March 08th, 2017
OPENING REMARKS & OVERVIEW ON THE MEDICAL TECHNOLOGY MARKET IN BADEN-WÜRTTEMBERG
SMART Implants and Customized Medical Devices
Failed operations, inflammatory reactions, implant loss and resulting re-operations burden the German health system with 1,000,000,000 euros annually: Chronic inflammatory reactions and poor ingrowth of implants are the reason for the above described complication rates. Clinical investigations show clearly that surfaces of implants used must be cell-attractively functionalized and engineered. MIMICKING BONE TECHNOLOGY (MBT), developed by stimOS GmbH, works like a "stealth cap", a “magic hood” for the implant. The patient's organism perceives the implant no longer as a piece of artificial material, but recognizes the implant as bone-identic material - implants are better integrated, inflammations are avoided. This unique refining method (MBT) can be used on all implant materials. In addition, different active substances can be embedded in the modified implant surface. They can be released and accurately dosed at the desired location in the patient's body after operation.
MedTech Report 2016
Presentation of the current MedTech Report 2016 and its history as well as a discussion with the participants. It involves major changes in the purchasing behavior of customers (essentially hospitals that are exposed to high cost pressures) which have an impact on the growth of the medtech industry as a whole as well as implications for the entire innovation process and business models.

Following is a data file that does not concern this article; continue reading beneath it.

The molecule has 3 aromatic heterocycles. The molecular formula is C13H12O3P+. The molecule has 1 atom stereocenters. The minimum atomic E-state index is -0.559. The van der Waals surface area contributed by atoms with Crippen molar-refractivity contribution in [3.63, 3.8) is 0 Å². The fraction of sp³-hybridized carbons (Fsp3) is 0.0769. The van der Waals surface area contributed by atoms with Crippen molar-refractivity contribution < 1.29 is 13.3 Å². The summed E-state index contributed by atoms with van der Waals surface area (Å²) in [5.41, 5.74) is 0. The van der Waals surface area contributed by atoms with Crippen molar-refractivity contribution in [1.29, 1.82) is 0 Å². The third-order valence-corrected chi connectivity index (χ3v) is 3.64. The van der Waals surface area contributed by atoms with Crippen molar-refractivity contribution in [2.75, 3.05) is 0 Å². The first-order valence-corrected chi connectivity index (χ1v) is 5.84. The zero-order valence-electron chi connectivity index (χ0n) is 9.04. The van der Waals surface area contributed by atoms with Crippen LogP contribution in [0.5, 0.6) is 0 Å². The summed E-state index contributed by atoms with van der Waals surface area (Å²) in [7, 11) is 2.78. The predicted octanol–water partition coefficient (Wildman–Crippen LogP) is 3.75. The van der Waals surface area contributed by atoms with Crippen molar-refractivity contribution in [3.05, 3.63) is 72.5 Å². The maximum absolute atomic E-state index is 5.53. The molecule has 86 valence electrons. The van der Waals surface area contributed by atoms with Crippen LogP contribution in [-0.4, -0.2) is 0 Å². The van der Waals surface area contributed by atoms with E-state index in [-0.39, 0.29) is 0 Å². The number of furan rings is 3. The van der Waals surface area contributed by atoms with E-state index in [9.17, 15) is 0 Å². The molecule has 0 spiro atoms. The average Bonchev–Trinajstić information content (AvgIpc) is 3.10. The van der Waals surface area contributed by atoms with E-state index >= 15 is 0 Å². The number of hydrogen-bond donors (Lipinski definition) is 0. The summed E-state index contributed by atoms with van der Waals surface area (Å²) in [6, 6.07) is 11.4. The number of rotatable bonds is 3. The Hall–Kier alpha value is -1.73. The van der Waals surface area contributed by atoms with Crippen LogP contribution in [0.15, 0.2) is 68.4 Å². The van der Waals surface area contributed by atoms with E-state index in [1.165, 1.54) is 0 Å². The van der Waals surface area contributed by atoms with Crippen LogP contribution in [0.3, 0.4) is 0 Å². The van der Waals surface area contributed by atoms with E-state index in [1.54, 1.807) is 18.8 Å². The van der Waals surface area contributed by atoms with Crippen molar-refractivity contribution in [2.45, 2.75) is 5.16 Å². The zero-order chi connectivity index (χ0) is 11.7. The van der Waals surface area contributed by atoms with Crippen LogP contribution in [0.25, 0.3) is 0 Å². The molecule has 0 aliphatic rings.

Process Technologies for Future Intervention Rooms
Individualized, precise and gentle interventions deep inside the body of the patient are the buzz words of medical treatment today. The clinical methods, e.g. from intervential radiology, radiotherapy but even from biotechnology, have been developed in this way recent years and are now available. However the complexity of the procedures in intervention rooms grows extremely at the same time. Performing diagnosis and therapy straight or the need of intra-operative imaging and multi-modal data acquisition etc. require the change from a workshop to integrated, controlled and semi-automated processes in the intervention room. This talk will give an overview of the first results of the architecture of this new generation of intervention room.
Medical Device Requirements to OEM Manufacturer - an OEM view with examples for Endoscopy and Ophthalmology
A real partnership for the development and the fabrication of medical devices and IVDs becomes more and more important with the view to safe and efficacious solutions in a regulated environment. The workshop illustrates on one hand the customer requirements with a view to the technical as well the regulative aspects, on the other hand the needed OEM support for the technical file with a view to solutions to protect the know-how in the development and fabrication phase also. That leads to a partnership for a fast and reliable market entrance under regulated conditions. Realization examples will be shown in the field of endoscopy and ophthalmology, production technologies for small and high volume production will be discussed as well as solutions under the roof of the necessary implementation of the specific medical device regulations at the manufacturer side.
WhatsApp vs. mobile medical (device) apps